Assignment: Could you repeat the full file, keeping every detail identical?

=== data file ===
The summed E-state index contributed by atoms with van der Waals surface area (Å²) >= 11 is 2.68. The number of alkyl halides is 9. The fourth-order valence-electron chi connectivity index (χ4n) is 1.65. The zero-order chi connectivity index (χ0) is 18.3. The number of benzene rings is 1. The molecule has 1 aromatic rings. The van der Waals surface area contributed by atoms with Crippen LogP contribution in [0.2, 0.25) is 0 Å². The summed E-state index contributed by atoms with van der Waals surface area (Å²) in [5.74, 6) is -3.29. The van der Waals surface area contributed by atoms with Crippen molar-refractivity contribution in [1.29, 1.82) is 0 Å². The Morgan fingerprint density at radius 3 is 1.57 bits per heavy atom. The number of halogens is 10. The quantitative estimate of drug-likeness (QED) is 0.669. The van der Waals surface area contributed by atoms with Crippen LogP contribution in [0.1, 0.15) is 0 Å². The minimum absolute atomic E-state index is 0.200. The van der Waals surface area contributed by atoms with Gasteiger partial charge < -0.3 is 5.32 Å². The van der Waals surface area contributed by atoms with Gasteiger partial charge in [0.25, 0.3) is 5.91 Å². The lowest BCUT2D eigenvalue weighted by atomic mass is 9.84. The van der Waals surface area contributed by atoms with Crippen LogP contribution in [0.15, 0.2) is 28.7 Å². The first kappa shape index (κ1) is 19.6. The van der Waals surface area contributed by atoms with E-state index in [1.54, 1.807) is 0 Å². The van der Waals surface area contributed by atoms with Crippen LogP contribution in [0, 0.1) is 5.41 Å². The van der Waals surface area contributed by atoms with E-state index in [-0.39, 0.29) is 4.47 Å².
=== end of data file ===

The summed E-state index contributed by atoms with van der Waals surface area (Å²) >= 11 is 2.68. The number of alkyl halides is 9. The fourth-order valence-electron chi connectivity index (χ4n) is 1.65. The zero-order chi connectivity index (χ0) is 18.3. The number of benzene rings is 1. The molecule has 1 aromatic rings. The van der Waals surface area contributed by atoms with Crippen LogP contribution in [0.2, 0.25) is 0 Å². The summed E-state index contributed by atoms with van der Waals surface area (Å²) in [5.74, 6) is -3.29. The van der Waals surface area contributed by atoms with Crippen molar-refractivity contribution in [1.29, 1.82) is 0 Å². The Morgan fingerprint density at radius 3 is 1.57 bits per heavy atom. The number of halogens is 10. The quantitative estimate of drug-likeness (QED) is 0.669. The van der Waals surface area contributed by atoms with Crippen LogP contribution in [0.1, 0.15) is 0 Å². The minimum absolute atomic E-state index is 0.200. The van der Waals surface area contributed by atoms with Gasteiger partial charge < -0.3 is 5.32 Å². The van der Waals surface area contributed by atoms with Gasteiger partial charge in [0.25, 0.3) is 5.91 Å². The lowest BCUT2D eigenvalue weighted by atomic mass is 9.84. The van der Waals surface area contributed by atoms with Crippen LogP contribution in [0.15, 0.2) is 28.7 Å². The first kappa shape index (κ1) is 19.6. The van der Waals surface area contributed by atoms with E-state index in [1.54, 1.807) is 0 Å². The van der Waals surface area contributed by atoms with Crippen LogP contribution in [0, 0.1) is 5.41 Å². The van der Waals surface area contributed by atoms with E-state index in [-0.39, 0.29) is 4.47 Å².